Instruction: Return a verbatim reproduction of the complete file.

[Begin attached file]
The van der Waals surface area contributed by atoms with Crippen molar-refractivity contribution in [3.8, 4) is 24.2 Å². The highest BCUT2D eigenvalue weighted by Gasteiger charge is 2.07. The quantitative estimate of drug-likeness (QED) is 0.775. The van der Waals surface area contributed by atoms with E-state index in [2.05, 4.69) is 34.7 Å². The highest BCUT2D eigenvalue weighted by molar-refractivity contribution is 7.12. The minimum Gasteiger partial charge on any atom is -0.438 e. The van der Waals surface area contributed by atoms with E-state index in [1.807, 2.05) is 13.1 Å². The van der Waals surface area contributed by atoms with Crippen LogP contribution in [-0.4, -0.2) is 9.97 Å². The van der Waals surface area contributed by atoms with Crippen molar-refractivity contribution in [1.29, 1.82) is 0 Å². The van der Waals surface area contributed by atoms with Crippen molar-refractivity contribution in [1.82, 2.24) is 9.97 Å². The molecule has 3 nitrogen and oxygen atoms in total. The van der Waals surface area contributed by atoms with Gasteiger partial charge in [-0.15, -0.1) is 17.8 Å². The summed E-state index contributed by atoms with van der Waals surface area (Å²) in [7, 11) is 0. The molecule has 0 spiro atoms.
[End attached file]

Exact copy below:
The van der Waals surface area contributed by atoms with Crippen molar-refractivity contribution in [3.8, 4) is 24.2 Å². The highest BCUT2D eigenvalue weighted by Gasteiger charge is 2.07. The quantitative estimate of drug-likeness (QED) is 0.775. The van der Waals surface area contributed by atoms with E-state index in [2.05, 4.69) is 34.7 Å². The highest BCUT2D eigenvalue weighted by molar-refractivity contribution is 7.12. The minimum Gasteiger partial charge on any atom is -0.438 e. The van der Waals surface area contributed by atoms with E-state index in [1.807, 2.05) is 13.1 Å². The van der Waals surface area contributed by atoms with Crippen LogP contribution in [-0.4, -0.2) is 9.97 Å². The van der Waals surface area contributed by atoms with Crippen molar-refractivity contribution in [1.29, 1.82) is 0 Å². The van der Waals surface area contributed by atoms with Crippen molar-refractivity contribution in [1.82, 2.24) is 9.97 Å². The molecule has 3 nitrogen and oxygen atoms in total. The van der Waals surface area contributed by atoms with Gasteiger partial charge in [-0.15, -0.1) is 17.8 Å². The summed E-state index contributed by atoms with van der Waals surface area (Å²) in [7, 11) is 0. The molecule has 0 spiro atoms.